The Janzen–Connell hypothesis proposes that specialist natural enemies, such as herbivores and pathogens, maintain diversity in plant communities by reducing survival rates of conspecific seeds and seedlings located close to reproductive adults or in areas of high conspecific density. Variation in the strength of distance- and density-dependent effects is hypothesized to explain variation in plant species richness along climatic gradients, with effects predicted to be stronger in the tropics than the temperate zone and in wetter habitats compared to drier habitats.
We conducted a comprehensive literature search to identify peer-reviewed experimental studies published in the 40+ years since the hypothesis was first proposed. Using data from these studies, we conducted a meta-analysis to assess the current weight of evidence for the distance and density predictions of the Janzen–Connell hypothesis.
Overall, we found significant support for both the distance- and density-dependent predictions. For all studies combined, survival rates were significantly reduced near conspecifics compared to far from conspecifics, and in areas with high densities of conspecifics compared to areas with low conspecific densities. There was no indication that these results were due to publication bias.
The strength of distance and density effects varied widely among studies. Contrary to expectations, this variation was unrelated to latitude, and there was no significant effect of study region. However, we did find a trend for stronger distance and density dependence in wetter sites compared to sites with lower annual precipitation. In addition, effects were significantly stronger at the seedling stage compared to the seed stage.
Synthesis. Our study provides support for the idea that distance- and density-dependent mortality occurs in plant communities world-wide. Available evidence suggests that natural enemies are frequently the cause of such patterns, consistent with the Janzen–Connell hypothesis, but additional studies are needed to rule out other mechanisms (e.g. intraspecific competition). With the widespread existence of density and distance dependence clearly established, future research should focus on assessing the degree to which these effects permit species coexistence and contribute to the maintenance of diversity in plant communities.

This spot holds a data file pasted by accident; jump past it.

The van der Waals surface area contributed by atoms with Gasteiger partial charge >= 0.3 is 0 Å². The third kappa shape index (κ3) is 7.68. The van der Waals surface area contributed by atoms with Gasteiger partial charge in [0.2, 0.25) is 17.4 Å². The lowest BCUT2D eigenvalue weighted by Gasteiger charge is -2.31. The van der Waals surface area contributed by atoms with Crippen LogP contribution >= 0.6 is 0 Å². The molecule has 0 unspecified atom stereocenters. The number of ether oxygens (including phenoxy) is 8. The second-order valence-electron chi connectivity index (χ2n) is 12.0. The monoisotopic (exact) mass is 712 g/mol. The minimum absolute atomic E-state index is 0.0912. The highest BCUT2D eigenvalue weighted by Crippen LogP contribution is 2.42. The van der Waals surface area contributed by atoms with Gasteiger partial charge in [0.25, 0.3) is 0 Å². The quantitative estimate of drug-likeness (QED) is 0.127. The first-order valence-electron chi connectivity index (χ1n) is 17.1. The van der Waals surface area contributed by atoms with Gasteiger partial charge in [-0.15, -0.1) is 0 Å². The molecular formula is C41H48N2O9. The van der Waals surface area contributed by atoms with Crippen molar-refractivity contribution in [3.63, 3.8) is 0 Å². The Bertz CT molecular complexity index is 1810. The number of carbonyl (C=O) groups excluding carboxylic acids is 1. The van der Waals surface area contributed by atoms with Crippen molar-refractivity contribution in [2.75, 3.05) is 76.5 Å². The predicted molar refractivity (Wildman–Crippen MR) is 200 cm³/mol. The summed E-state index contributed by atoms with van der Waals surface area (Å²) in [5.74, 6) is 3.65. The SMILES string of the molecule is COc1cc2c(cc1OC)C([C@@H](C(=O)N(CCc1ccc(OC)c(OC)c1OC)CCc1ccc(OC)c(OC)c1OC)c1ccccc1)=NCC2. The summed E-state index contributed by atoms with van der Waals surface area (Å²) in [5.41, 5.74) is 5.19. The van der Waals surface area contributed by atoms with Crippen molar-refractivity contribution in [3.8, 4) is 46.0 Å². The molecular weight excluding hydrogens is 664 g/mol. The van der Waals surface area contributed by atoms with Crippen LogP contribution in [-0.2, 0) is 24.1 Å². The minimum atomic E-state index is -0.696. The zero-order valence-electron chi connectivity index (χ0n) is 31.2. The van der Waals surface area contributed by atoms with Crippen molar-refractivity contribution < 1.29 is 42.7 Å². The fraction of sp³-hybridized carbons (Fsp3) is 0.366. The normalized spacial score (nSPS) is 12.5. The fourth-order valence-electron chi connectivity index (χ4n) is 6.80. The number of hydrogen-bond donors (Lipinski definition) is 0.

Explaining the maintenance of diversity in plant communities has long been a challenge for ecologists. Species coexistence results from a mix of equalizing forces, that is, those that reduce average fitness differences between species, and stabilizing forces, that is, those that increase negative intraspecific interactions relative to negative interspecific interactions, such that species can recover from low density (Chesson 2000; Adler, HilleRisLambers & Levine 2007). Theoretical work has shown that stabilizing mechanisms are necessary for long-term, stable coexistence (Chesson 2000). Empirical research to identify such stabilizing mechanisms has traditionally focused on resource niche partitioning (Schoener 1974), which results in stronger intraspecific than interspecific competition for shared resources. However, since all plant species ultimately depend on the same suite of resources for survival, namely light, water and soil nutrients, resource niche partitioning is unlikely to be the only mechanism contributing to species coexistence in diverse plant communities (Barot 2004; Silvertown 2004).
Another potential explanation is that species coexistence is promoted by specialist natural enemies that keep the density of each species in check. The most well-known hypothesis invoking specialist natural enemies to explain species coexistence is that proposed independently by Janzen (1970) and Connell (1971). Their hypothesis posits that host-specific seed predators, herbivores and pathogens act in a density- and/or distance-dependent manner to reduce the survival of seeds, seedlings and juvenile plants close to conspecific adult trees or in areas of high conspecific density. In both cases, plants would have a greater negative impact on conspecifics than on heterospecifics, meeting the requirements of a stabilizing mechanism capable of promoting species coexistence and maintaining diversity (Chesson 2000).
Over the 40 years since it was first proposed, the Janzen–Connell hypothesis has received much attention (Fig. 1). There have been numerous tests of its predictions, the majority of which have focused on whether plant performance during early life stages (i.e. seed germination, seedling and sapling recruitment, growth and survival) is lower close to versus far from parent trees and at high versus low conspecific densities. Over the years, studies testing the Janzen–Connell hypothesis have periodically been summarized in review papers (Clark & Clark 1984; Hammond & Brown 1998; Carson et al. 2008; Terborgh 2012), which have generally found support for the hypothesis. For example, Carson et al. (2008) found that 50 out of 53 articles examined found some evidence consistent with the density or distance dependence predictions of the Janzen–Connell hypothesis, with 40% of 125 species showing negative density dependence and 36% of 129 species showing distance dependence. However, there are methodological concerns with such ‘vote-counting’ studies, and a more rigorous approach is to pool results from each independent study in an overall meta-analysis (Gurevitch & Hedges 1993).